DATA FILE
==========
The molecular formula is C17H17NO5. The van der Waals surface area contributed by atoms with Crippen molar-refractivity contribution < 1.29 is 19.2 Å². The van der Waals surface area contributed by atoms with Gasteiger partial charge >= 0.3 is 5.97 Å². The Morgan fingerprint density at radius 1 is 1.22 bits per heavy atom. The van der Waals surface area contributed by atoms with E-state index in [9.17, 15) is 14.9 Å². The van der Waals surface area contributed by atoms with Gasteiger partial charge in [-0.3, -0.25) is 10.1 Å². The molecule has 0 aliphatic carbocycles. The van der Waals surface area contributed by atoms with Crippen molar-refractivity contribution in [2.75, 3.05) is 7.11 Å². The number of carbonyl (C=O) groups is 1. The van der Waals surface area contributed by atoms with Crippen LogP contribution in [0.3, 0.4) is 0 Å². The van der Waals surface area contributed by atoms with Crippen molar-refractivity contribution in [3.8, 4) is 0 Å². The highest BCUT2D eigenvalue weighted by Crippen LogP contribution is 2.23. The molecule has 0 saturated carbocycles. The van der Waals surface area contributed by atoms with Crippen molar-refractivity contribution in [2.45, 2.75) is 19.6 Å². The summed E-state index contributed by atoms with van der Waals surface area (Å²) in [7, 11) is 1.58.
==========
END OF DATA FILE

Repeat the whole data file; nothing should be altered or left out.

The molecular formula is C17H17NO5. The van der Waals surface area contributed by atoms with Crippen molar-refractivity contribution < 1.29 is 19.2 Å². The van der Waals surface area contributed by atoms with Gasteiger partial charge >= 0.3 is 5.97 Å². The Morgan fingerprint density at radius 1 is 1.22 bits per heavy atom. The van der Waals surface area contributed by atoms with E-state index in [9.17, 15) is 14.9 Å². The van der Waals surface area contributed by atoms with Gasteiger partial charge in [-0.3, -0.25) is 10.1 Å². The molecule has 0 aliphatic carbocycles. The van der Waals surface area contributed by atoms with Crippen molar-refractivity contribution in [2.75, 3.05) is 7.11 Å². The number of carbonyl (C=O) groups is 1. The van der Waals surface area contributed by atoms with Crippen LogP contribution in [0.3, 0.4) is 0 Å². The van der Waals surface area contributed by atoms with Crippen molar-refractivity contribution in [3.8, 4) is 0 Å². The highest BCUT2D eigenvalue weighted by Crippen LogP contribution is 2.23. The molecule has 0 saturated carbocycles. The van der Waals surface area contributed by atoms with Crippen molar-refractivity contribution in [2.45, 2.75) is 19.6 Å². The summed E-state index contributed by atoms with van der Waals surface area (Å²) in [7, 11) is 1.58.